The Hassayampa Inn is located in downtown Prescott, Arizona. It was designed by architect Henry Trost and completed in 1927.

Western Landmark: Hassayampa Inn

Blur a few details, and the Hassayampa Inn refocuses on another time: Calvin Coolidge is president; the improved Model A is replacing the iconic Model T on American roads; America is partying in speakeasies; and the Great Depression approaches stealthily, inexorably.

During the “Roaring 20s,” architect Henry Trost from El Paso, Texas, was “challenged” by the citizens of Prescott, Arizona, to design a grand hotel that would anchor downtown. Citizens bought shares in the project for $1 each, and the construction of the red-brick building was completed in 1927.

Once called “The Jewel of the County,” the Hassayampa Inn is a brick structure, mixing Spanish Colonial Revival and Italianate aspects, including arches and a campanile with an illuminated pinnacle. Its distinguished architect, Trost, also completed such Southwest masterpieces as the Luhrs Tower (1929) in Phoenix, Arizona, and the O.T. Bassett Tower (1930) in El Paso, Texas.

The hotel is named for the Hassayampa River, which flows through Central Arizona in Yavapai County. The river mysteriously sinks beneath the surface for much of its 100-mile journey. The Apache word “Hassayampa” loosely translates to “the river that loses itself.”

The lobby is centered around the fireplace and an arch-framed landscape, painted by Ronald Hedge in 1978.

The inn’s courtyard and fountain offer an area of respite.

Today, the building is listed on the National Register of Historic Places. The four-story hotel offers 67 rooms, including 12 suites, and remains the grand dame of this small city of 40,000. The hotel’s restaurant, the Peacock Room, serves fine American and Southwestern cuisine, and the lobby is pure joy. Sit by the hearth and enjoy hand-painted wood ceilings, etched glass, wrought-iron chandeliers, an Otis elevator, embossed copper panels, Tiffany lamps, bronze statues, original paintings, and glazed tiles.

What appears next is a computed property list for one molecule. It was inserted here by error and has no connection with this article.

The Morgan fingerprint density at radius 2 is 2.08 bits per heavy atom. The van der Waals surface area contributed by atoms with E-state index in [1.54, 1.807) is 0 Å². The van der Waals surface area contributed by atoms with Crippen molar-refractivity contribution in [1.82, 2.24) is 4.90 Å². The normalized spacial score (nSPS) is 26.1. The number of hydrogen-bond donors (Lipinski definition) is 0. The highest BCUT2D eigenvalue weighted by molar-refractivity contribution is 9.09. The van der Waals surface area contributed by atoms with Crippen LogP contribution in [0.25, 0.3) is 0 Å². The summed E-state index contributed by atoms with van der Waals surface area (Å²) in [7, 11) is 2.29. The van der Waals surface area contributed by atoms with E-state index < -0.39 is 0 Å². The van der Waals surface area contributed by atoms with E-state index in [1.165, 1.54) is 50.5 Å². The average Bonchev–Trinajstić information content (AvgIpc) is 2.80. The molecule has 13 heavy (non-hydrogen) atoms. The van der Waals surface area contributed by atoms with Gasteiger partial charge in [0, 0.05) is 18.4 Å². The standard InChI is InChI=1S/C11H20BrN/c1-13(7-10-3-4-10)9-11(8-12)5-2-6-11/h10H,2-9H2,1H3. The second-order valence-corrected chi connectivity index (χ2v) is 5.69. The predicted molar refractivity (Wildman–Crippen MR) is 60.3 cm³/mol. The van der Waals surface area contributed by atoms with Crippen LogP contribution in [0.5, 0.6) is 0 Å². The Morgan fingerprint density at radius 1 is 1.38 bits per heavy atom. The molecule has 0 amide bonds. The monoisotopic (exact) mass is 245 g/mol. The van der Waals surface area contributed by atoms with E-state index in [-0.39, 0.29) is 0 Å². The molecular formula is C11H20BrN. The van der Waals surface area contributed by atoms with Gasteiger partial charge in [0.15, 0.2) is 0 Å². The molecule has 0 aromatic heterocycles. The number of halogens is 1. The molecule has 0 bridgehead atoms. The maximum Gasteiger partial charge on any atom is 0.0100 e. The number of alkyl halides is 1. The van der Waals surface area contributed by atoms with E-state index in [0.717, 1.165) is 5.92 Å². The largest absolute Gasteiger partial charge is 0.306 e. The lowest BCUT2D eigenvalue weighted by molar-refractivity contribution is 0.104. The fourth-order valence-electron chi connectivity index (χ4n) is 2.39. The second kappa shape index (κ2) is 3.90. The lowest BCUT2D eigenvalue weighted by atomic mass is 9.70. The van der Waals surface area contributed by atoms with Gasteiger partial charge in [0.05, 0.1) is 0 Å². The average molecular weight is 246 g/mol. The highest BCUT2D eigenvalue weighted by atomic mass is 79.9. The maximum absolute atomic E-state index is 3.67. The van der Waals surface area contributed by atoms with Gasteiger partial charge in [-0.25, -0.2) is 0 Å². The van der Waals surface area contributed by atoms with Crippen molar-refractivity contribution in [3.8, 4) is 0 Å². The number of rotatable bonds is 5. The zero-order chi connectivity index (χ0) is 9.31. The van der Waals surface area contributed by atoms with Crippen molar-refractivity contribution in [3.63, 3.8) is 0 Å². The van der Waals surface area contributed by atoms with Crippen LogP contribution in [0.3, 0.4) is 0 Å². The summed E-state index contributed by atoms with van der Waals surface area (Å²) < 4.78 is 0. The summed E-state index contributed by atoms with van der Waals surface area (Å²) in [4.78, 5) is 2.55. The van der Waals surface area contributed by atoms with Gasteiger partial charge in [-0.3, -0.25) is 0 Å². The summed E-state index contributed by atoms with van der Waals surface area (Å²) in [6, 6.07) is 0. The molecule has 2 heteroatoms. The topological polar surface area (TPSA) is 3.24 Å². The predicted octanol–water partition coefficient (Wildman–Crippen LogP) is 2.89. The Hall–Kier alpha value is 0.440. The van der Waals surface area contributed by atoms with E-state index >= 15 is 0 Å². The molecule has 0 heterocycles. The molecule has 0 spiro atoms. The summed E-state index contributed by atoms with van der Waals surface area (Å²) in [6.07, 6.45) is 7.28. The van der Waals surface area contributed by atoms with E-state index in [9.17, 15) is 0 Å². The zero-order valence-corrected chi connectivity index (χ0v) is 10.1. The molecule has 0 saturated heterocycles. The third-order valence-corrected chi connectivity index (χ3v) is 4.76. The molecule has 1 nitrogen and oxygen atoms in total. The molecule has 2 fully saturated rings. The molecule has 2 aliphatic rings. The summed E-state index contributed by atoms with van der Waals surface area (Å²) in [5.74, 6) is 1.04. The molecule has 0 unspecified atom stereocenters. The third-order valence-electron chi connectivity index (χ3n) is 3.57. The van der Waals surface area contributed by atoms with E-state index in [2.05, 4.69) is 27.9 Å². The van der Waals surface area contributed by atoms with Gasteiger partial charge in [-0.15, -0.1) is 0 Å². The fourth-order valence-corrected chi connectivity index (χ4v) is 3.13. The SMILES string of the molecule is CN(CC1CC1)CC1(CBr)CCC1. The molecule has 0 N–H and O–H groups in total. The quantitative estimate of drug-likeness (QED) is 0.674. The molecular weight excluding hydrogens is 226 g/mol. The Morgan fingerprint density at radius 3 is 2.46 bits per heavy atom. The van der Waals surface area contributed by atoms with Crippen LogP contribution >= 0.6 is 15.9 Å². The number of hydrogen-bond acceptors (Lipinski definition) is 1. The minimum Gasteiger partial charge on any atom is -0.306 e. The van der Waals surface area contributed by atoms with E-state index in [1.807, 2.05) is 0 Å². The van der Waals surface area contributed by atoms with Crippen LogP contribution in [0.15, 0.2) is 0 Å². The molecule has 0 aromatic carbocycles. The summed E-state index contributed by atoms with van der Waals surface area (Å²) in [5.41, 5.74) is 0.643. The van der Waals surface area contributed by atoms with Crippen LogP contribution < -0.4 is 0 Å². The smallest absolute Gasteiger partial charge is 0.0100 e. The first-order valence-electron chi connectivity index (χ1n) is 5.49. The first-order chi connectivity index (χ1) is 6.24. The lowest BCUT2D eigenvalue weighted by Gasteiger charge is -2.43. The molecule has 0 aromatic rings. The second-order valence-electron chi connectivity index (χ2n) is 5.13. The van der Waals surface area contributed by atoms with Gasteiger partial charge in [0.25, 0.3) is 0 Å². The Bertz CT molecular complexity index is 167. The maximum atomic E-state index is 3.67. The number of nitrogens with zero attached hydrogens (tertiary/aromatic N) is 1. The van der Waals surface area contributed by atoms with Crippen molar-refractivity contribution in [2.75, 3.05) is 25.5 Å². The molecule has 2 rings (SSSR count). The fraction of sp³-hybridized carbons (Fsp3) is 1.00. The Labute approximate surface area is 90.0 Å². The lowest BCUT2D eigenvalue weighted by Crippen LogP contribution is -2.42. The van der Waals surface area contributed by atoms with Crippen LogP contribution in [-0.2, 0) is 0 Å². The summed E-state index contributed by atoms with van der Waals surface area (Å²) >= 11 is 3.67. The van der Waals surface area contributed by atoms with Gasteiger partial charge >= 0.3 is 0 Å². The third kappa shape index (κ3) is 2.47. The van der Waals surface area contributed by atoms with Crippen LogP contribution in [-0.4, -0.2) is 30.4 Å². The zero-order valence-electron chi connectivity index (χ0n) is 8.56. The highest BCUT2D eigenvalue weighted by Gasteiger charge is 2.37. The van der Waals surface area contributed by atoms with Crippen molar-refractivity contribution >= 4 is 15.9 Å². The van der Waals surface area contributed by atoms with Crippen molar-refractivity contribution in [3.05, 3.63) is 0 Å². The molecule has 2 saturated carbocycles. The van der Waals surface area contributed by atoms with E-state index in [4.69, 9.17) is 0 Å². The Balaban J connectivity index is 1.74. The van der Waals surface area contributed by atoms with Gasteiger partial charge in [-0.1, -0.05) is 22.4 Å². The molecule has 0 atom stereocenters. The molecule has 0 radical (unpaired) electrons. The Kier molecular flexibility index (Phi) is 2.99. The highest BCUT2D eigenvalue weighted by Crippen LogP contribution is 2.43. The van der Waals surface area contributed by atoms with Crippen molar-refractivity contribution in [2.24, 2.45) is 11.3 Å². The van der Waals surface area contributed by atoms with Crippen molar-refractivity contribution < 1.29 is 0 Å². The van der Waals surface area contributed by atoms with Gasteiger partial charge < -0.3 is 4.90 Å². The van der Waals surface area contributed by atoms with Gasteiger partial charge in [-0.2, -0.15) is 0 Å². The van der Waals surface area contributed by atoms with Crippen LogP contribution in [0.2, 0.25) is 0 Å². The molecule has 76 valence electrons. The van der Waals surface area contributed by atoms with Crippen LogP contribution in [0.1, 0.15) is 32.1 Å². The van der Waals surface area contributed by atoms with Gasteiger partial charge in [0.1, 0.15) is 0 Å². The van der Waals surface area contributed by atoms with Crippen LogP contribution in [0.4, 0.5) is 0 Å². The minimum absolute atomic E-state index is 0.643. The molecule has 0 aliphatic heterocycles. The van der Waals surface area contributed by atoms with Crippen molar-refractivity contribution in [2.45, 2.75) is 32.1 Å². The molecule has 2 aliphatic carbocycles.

Next to the lobby, the Peacock Room serves breakfast, lunch, and dinner daily.

A block from the hotel is Prescott’s Historic Square, with the landmark Yavapai County Courthouse, opened in 1916 and designed in a Neoclassical Revival style. On the Montezuma Street side of the plaza is famed Whiskey Row, with the state’s oldest restaurant, the Palace Restaurant and Saloon, founded in 1877. A massive fire swept away eight blocks of predominantly wooden structures, including this one in 1900. Less flammable materials, such as brick and stone, replaced these, reiterating an urban theme of the American West.

Originally a utility office, an adjacent Art Deco building, also completed in 1927, serves as the hotel’s conference center.

Combining antique furniture with classic Southwest décor, the rooms also have all the contemporary necessities.

The landmark city square is where Teddy Roosevelt’s Rough Riders gathered May 4, 1898, prior to joining the Spanish-American War. (A famous Solon Borglum equestrian statue of Bucky O’Neill marks this.) Here, on the courthouse steps, Arizona senator Barry Goldwater announced his presidential candidacy in 1964. His uncle, Morris, was a pioneer shopkeeper, legislator, and mayor who helped promote the Hassayampa Inn to investing citizens.

History is in the hotel’s guest book, too: Tom Mix made black-and-white Western movies in Prescott in the 1920s and early 1930s, staying at the inn. Will Rogers, Greta Garbo, Clark Gable, Georgia O’Keeffe, Tom Selleck, The Beach Boys, Senator John McCain, George W. Bush, and many others have all enjoyed the Hassayampa Inn’s distinct charms. And then there’s the friendly, but sad, ghost of Faith Summers, who booked a balcony suite for her honeymoon and whose spirit amiably wanders, awaiting the return of her jilting husband.

Says Penny Allphin, vice president of sales and marketing for Prescott-based Aris Hospitality: “We are a living museum — with luxury linens and flat-screen TVs.”

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